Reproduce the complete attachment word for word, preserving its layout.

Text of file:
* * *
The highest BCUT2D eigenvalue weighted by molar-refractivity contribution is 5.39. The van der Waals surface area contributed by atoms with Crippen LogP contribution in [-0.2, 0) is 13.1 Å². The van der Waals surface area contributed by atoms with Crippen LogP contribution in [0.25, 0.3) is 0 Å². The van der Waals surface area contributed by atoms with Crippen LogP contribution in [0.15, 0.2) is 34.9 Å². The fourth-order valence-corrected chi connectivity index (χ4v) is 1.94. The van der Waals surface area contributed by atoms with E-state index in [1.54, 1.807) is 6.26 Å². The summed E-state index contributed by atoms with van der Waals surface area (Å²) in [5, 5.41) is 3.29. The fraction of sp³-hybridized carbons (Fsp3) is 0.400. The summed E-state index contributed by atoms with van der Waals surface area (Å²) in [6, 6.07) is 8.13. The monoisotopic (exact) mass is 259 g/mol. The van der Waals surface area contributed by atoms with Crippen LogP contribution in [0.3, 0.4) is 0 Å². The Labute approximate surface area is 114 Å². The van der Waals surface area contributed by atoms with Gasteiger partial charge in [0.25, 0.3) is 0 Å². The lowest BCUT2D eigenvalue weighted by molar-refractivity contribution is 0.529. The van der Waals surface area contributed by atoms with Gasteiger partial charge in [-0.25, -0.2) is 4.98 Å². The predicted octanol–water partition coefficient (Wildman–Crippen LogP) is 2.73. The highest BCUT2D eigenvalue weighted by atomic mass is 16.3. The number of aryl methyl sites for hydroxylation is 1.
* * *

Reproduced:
The highest BCUT2D eigenvalue weighted by molar-refractivity contribution is 5.39. The van der Waals surface area contributed by atoms with Crippen LogP contribution in [-0.2, 0) is 13.1 Å². The van der Waals surface area contributed by atoms with Crippen LogP contribution in [0.25, 0.3) is 0 Å². The van der Waals surface area contributed by atoms with Crippen LogP contribution in [0.15, 0.2) is 34.9 Å². The fourth-order valence-corrected chi connectivity index (χ4v) is 1.94. The van der Waals surface area contributed by atoms with E-state index in [1.54, 1.807) is 6.26 Å². The summed E-state index contributed by atoms with van der Waals surface area (Å²) in [5, 5.41) is 3.29. The fraction of sp³-hybridized carbons (Fsp3) is 0.400. The summed E-state index contributed by atoms with van der Waals surface area (Å²) in [6, 6.07) is 8.13. The monoisotopic (exact) mass is 259 g/mol. The van der Waals surface area contributed by atoms with Crippen LogP contribution in [0.3, 0.4) is 0 Å². The Labute approximate surface area is 114 Å². The van der Waals surface area contributed by atoms with Gasteiger partial charge in [0.25, 0.3) is 0 Å². The lowest BCUT2D eigenvalue weighted by molar-refractivity contribution is 0.529. The van der Waals surface area contributed by atoms with Gasteiger partial charge in [-0.25, -0.2) is 4.98 Å². The predicted octanol–water partition coefficient (Wildman–Crippen LogP) is 2.73. The highest BCUT2D eigenvalue weighted by atomic mass is 16.3. The number of aryl methyl sites for hydroxylation is 1.